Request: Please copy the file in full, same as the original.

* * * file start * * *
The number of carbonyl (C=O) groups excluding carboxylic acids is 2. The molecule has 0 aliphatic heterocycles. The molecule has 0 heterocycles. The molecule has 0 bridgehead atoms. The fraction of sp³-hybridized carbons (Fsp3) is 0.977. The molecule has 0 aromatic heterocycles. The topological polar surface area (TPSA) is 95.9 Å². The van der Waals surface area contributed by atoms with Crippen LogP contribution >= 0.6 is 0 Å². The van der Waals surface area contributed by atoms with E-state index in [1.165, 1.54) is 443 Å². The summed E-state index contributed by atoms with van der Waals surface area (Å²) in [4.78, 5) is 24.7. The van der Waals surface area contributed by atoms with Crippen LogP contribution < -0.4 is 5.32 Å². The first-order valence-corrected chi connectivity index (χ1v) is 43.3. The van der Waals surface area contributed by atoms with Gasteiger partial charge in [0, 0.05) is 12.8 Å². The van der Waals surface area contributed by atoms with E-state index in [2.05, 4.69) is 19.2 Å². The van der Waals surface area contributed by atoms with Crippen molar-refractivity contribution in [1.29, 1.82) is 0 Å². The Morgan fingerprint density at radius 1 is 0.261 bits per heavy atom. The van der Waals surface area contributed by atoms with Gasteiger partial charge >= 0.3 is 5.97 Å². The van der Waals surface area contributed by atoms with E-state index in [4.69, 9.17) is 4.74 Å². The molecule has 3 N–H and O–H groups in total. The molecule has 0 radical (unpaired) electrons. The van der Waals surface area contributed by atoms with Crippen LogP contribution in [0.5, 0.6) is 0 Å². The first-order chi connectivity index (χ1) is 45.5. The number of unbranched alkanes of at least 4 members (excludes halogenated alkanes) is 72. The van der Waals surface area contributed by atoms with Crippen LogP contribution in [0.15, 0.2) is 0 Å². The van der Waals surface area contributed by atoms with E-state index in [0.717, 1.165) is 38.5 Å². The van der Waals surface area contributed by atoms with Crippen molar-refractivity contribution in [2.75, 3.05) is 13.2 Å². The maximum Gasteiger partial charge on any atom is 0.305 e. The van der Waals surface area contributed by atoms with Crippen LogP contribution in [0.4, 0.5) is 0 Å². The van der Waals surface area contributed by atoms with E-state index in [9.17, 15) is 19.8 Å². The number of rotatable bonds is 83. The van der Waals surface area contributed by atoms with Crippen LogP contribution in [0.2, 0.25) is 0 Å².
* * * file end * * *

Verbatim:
The number of carbonyl (C=O) groups excluding carboxylic acids is 2. The molecule has 0 aliphatic heterocycles. The molecule has 0 heterocycles. The molecule has 0 bridgehead atoms. The fraction of sp³-hybridized carbons (Fsp3) is 0.977. The molecule has 0 aromatic heterocycles. The topological polar surface area (TPSA) is 95.9 Å². The van der Waals surface area contributed by atoms with Crippen LogP contribution >= 0.6 is 0 Å². The van der Waals surface area contributed by atoms with E-state index in [1.165, 1.54) is 443 Å². The summed E-state index contributed by atoms with van der Waals surface area (Å²) in [4.78, 5) is 24.7. The van der Waals surface area contributed by atoms with Crippen LogP contribution < -0.4 is 5.32 Å². The first-order valence-corrected chi connectivity index (χ1v) is 43.3. The van der Waals surface area contributed by atoms with Gasteiger partial charge in [0, 0.05) is 12.8 Å². The van der Waals surface area contributed by atoms with E-state index in [2.05, 4.69) is 19.2 Å². The van der Waals surface area contributed by atoms with Crippen molar-refractivity contribution in [1.29, 1.82) is 0 Å². The Morgan fingerprint density at radius 1 is 0.261 bits per heavy atom. The van der Waals surface area contributed by atoms with Gasteiger partial charge >= 0.3 is 5.97 Å². The van der Waals surface area contributed by atoms with E-state index in [4.69, 9.17) is 4.74 Å². The molecule has 3 N–H and O–H groups in total. The molecule has 0 radical (unpaired) electrons. The van der Waals surface area contributed by atoms with Crippen LogP contribution in [0.5, 0.6) is 0 Å². The first-order chi connectivity index (χ1) is 45.5. The number of unbranched alkanes of at least 4 members (excludes halogenated alkanes) is 72. The van der Waals surface area contributed by atoms with Crippen LogP contribution in [0.15, 0.2) is 0 Å². The van der Waals surface area contributed by atoms with E-state index in [0.717, 1.165) is 38.5 Å². The van der Waals surface area contributed by atoms with Crippen molar-refractivity contribution in [2.75, 3.05) is 13.2 Å². The maximum Gasteiger partial charge on any atom is 0.305 e. The van der Waals surface area contributed by atoms with Crippen LogP contribution in [0.4, 0.5) is 0 Å². The van der Waals surface area contributed by atoms with E-state index in [9.17, 15) is 19.8 Å². The number of rotatable bonds is 83. The van der Waals surface area contributed by atoms with Crippen LogP contribution in [0.2, 0.25) is 0 Å².